To analyze this phenomenon, it is possible to use a detailed cross section of county populations, broken out into sub-groups according to age and gender – for example, females aged 40 to 44, males aged 25 to 29, etc. Each of these groups has an expected labor force participation rate, derived from national data. This level of detail allows for the construction of an expected labor force for each county based on the demographic composition. This expected labor force is then compared with the actual labor force over time.
This analysis suggests that labor force stagnation in rural Idaho can be explained by demographic factors. Rural counties have experienced substantial aging over the past decade as a result of generational dynamics – baby boomers are entering their retirement years – and migration as younger workers move to urban areas. This does not, of course, mitigate the challenge that aging workforces pose, but it does indicate that rural populations do not have a crisis of workforce participation. In other words, the populations of rural counties are aging, but they do not behave differently than we would expect given their demographics.
Furthermore, it appears that the labor force in rural counties responds to economic incentives in the same way that urban labor forces do. The difference between the expected labor force (based on demographics) and the actual labor force – called the labor force residual – can be interpreted as the participation (and nonparticipation) which occurs as a result of non-demographic factors. Among these factors, one of key interest is the strength of the economy – people are more willing to participate in the labor force when they are confident in their likelihood to find a job. We can examine this relationship empirically.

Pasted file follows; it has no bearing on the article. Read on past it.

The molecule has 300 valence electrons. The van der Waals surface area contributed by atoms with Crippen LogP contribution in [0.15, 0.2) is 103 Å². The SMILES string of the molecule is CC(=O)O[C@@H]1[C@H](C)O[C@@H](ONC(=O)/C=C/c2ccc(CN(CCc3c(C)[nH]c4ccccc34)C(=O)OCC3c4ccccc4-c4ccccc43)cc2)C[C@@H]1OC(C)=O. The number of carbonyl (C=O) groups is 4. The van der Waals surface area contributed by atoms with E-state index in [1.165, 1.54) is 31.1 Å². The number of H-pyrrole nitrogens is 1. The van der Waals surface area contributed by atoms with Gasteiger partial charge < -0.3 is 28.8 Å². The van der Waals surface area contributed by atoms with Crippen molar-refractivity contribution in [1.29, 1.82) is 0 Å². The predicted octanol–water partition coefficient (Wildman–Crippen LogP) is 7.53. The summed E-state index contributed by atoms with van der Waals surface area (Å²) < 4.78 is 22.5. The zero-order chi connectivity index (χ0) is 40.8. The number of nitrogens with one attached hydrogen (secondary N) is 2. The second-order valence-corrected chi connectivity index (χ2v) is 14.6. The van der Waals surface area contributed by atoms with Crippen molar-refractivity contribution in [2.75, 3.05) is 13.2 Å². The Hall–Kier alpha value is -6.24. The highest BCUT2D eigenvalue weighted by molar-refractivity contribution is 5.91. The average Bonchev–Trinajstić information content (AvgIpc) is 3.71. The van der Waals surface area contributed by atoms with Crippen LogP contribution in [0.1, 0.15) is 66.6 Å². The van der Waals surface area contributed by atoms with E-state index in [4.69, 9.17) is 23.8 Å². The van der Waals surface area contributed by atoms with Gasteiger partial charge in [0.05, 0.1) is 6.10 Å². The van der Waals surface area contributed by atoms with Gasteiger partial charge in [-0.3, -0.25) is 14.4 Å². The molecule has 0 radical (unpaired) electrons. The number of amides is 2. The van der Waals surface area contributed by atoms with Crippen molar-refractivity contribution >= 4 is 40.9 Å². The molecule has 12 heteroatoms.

This analysis takes a cross-section of Idaho’s rural economy. The labor force residual is calculated for all of Idaho’s rural counties on an annualized basis from 2000 to 2015 and expressed as a percentage of the total expected labor force. A labor force residual higher than 0 percent indicates that, for a given year, a county had a larger labor force than would be expected based on its population and demographics. A labor force residual below 0 percent correspondingly indicates an undersized labor force. These labor force residuals are then plotted against the annualized unemployment rate for that county.
This analysis indicates that rural labor forces are responsive to local economic conditions. Higher local unemployment correlates strongly with an undersized labor force, providing an indirect way of observing the discouraged worker phenomenon, where workers drop out of the labor force in response to a weak labor market. This implication, however, does not answer the core purpose of the analysis, which is to determine whether labor forces behave differently in rural counties than they do in urban areas.
To answer this question, we conduct regression analysis — regressing the labor force residual terms for all counties (rural and urban) and all observation years against their corresponding annualized unemployment rates (Rate), the average long-term labor force residual for that county (County Mean), and a binary variable (Rural) indicating whether a county is classified as rural or urban.
The important result of this regression analysis is the statistical non-significance of the binary variable indicating a county’s rural status. Colloquially, this means that a county’s responsiveness to economic conditions – the discouraged worker phenomenon – is not likely to vary between rural and urban areas. Rural workers respond to their local economic conditions in much the same way that their urban counterparts do.
The implication of this analysis is primarily that the labor force struggles faced by rural counties are not the result of intrinsic rural factors. Labor force growth in rural counties has stagnated, but this trend is a result of measurable forces. Demographic changes like aging and migration patterns predict the observed flattening of rural labor force growth, and rural labor forces do not empirically appear to respond differently than urban labor forces to their local economic conditions. This suggests that the challenges faced by rural economies – especially the challenge of attracting and retaining younger workers – are, for the most part, exactly what they appear to be.
Sam.Wolkenhauer@labor.idaho.gov, regional economist
Idaho Department of Labor
(208) 457-8789 ext 4451